And I think it’s the same thing with all of the “isms.” You want to be more sustainable every day? It needs to be an intentional thought moving forward: how do I, one, uncover the truths of sustainability and, two, if something looks the same but is called something different can [I] recognize that and acknowledge that? Because I think that definitions, wordings, titles, they’re very important. That’s why I’ll say I’m a creative waste management company. Yes, it's a brand. Yes, I sell handbags. However, "creative waste management" let's you know that it’s a way to look at the end of life as the first order of business. It's a way to let you know that these are things that are being recreated from something that you may not have [given] a second glance. So I think that just defining and acting are very important. You have the definition of what it is that you're doing but you also are also making it your priority to intentionally do those things or follow those things every day.

Quote from Akilah Stewart, founder of FATRA

That's definitely really true. I think, hopefully that a lot of the conversations that we're having on a national or global scale will really make some change within the sustainability movement and outside of it. But...there's just so much work that needs to be done.

There's hella work that needs to be done. Yeah, I'm glad these conversations are happening, but we need real live movement and real live equity and financial support behind a lot of the work that we are doing. And this goes back to the debate of "consumer [responsibility] or industry [responsibility]." People on a smaller level can support small brands all they want, but we really have to rally around industrial change and that is work. That is reimagining even within our own businesses. We can say "let's change, let's change" but what is it that we are changing to? What is it that we want to see? Do we want to redefine sustainability in a way that is going to acknowledge Black and brown people who have already been culturally living in a sustainable manner?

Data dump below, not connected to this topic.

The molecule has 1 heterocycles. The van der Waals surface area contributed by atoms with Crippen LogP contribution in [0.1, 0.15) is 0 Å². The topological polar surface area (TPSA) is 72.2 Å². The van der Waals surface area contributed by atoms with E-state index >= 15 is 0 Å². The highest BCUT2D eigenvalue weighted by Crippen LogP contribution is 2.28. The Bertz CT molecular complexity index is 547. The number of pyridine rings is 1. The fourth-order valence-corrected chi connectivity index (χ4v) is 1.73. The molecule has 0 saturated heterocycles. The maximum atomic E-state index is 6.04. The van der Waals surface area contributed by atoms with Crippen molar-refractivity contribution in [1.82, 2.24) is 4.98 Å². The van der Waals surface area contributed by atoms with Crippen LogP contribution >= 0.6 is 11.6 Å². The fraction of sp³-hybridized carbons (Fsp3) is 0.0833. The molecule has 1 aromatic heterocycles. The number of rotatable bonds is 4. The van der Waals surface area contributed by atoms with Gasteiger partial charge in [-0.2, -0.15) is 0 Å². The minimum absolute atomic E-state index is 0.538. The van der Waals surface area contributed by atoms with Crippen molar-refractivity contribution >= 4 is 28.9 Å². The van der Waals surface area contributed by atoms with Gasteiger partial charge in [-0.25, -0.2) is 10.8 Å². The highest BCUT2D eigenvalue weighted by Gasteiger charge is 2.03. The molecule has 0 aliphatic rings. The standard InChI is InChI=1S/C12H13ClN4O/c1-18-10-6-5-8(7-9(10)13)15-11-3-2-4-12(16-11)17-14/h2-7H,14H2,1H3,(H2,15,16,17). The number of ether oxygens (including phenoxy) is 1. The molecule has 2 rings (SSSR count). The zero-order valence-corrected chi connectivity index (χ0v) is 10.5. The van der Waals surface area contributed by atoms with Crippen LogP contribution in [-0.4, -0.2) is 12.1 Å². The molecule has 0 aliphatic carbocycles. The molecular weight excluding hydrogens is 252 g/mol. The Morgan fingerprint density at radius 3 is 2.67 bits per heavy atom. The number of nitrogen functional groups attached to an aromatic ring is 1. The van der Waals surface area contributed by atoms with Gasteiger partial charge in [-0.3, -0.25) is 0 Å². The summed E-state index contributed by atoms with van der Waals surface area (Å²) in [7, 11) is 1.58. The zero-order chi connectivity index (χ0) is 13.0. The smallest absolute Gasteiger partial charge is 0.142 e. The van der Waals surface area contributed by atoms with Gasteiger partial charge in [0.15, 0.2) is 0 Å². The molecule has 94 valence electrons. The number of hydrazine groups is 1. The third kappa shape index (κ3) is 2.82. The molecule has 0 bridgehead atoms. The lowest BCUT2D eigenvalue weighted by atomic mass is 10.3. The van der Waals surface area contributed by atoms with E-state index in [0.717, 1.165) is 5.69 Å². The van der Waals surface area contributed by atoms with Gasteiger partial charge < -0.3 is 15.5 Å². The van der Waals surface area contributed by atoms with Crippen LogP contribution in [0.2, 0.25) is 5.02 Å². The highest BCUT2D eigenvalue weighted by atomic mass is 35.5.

That begins with us; that begins with treating our things better; that begins with treating each other better. Just being more mindful. It's very difficult, especially living in New York, but you have to be mindful. You have to have the intention that you are going ot do right for you, whatever right may be for you. Everyone is in different places, like I said. Having those conversations is very important, but the work behind it is just as important: to walk it like you talk it.

To hear more of Akilah's thoughts on sustainability, check out the full podcast episode on Youtube or Spotify!